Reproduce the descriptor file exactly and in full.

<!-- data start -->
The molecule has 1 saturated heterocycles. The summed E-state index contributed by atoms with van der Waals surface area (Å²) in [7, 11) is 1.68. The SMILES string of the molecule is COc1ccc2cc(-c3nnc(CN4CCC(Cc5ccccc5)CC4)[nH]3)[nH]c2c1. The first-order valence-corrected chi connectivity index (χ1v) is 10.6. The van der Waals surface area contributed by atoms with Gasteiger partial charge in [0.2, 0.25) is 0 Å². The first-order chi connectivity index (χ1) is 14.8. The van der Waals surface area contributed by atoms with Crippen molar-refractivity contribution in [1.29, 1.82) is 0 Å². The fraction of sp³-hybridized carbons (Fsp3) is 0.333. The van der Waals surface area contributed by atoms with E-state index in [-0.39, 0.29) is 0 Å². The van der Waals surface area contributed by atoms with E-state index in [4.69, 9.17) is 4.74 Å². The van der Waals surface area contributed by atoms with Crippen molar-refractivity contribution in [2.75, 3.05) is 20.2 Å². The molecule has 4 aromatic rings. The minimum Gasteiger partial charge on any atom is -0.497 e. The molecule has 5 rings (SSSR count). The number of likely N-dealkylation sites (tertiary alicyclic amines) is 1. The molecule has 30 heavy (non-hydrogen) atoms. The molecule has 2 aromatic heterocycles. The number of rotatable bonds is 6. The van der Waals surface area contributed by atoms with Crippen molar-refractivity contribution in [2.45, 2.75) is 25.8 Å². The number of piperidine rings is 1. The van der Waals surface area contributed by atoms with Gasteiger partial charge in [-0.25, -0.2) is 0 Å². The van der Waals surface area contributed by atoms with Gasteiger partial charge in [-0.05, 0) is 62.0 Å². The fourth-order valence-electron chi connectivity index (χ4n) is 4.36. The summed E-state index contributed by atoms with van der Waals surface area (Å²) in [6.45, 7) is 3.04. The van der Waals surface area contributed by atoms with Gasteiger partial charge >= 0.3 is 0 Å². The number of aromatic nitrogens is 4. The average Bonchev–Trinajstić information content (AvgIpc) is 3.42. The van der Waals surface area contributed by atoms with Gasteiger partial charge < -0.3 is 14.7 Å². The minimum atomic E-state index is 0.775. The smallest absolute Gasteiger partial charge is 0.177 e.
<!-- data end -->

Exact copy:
The molecule has 1 saturated heterocycles. The summed E-state index contributed by atoms with van der Waals surface area (Å²) in [7, 11) is 1.68. The SMILES string of the molecule is COc1ccc2cc(-c3nnc(CN4CCC(Cc5ccccc5)CC4)[nH]3)[nH]c2c1. The first-order valence-corrected chi connectivity index (χ1v) is 10.6. The van der Waals surface area contributed by atoms with Gasteiger partial charge in [0.2, 0.25) is 0 Å². The first-order chi connectivity index (χ1) is 14.8. The van der Waals surface area contributed by atoms with Crippen molar-refractivity contribution in [1.29, 1.82) is 0 Å². The fraction of sp³-hybridized carbons (Fsp3) is 0.333. The van der Waals surface area contributed by atoms with E-state index in [-0.39, 0.29) is 0 Å². The van der Waals surface area contributed by atoms with E-state index in [4.69, 9.17) is 4.74 Å². The van der Waals surface area contributed by atoms with Crippen molar-refractivity contribution in [2.75, 3.05) is 20.2 Å². The molecule has 4 aromatic rings. The minimum Gasteiger partial charge on any atom is -0.497 e. The molecule has 5 rings (SSSR count). The number of likely N-dealkylation sites (tertiary alicyclic amines) is 1. The molecule has 30 heavy (non-hydrogen) atoms. The molecule has 2 aromatic heterocycles. The number of rotatable bonds is 6. The van der Waals surface area contributed by atoms with Crippen molar-refractivity contribution in [2.45, 2.75) is 25.8 Å². The number of piperidine rings is 1. The van der Waals surface area contributed by atoms with Gasteiger partial charge in [-0.25, -0.2) is 0 Å². The van der Waals surface area contributed by atoms with Gasteiger partial charge in [-0.05, 0) is 62.0 Å². The fourth-order valence-electron chi connectivity index (χ4n) is 4.36. The summed E-state index contributed by atoms with van der Waals surface area (Å²) in [6.45, 7) is 3.04. The van der Waals surface area contributed by atoms with Gasteiger partial charge >= 0.3 is 0 Å². The number of aromatic nitrogens is 4. The average Bonchev–Trinajstić information content (AvgIpc) is 3.42. The van der Waals surface area contributed by atoms with Gasteiger partial charge < -0.3 is 14.7 Å². The minimum atomic E-state index is 0.775. The smallest absolute Gasteiger partial charge is 0.177 e.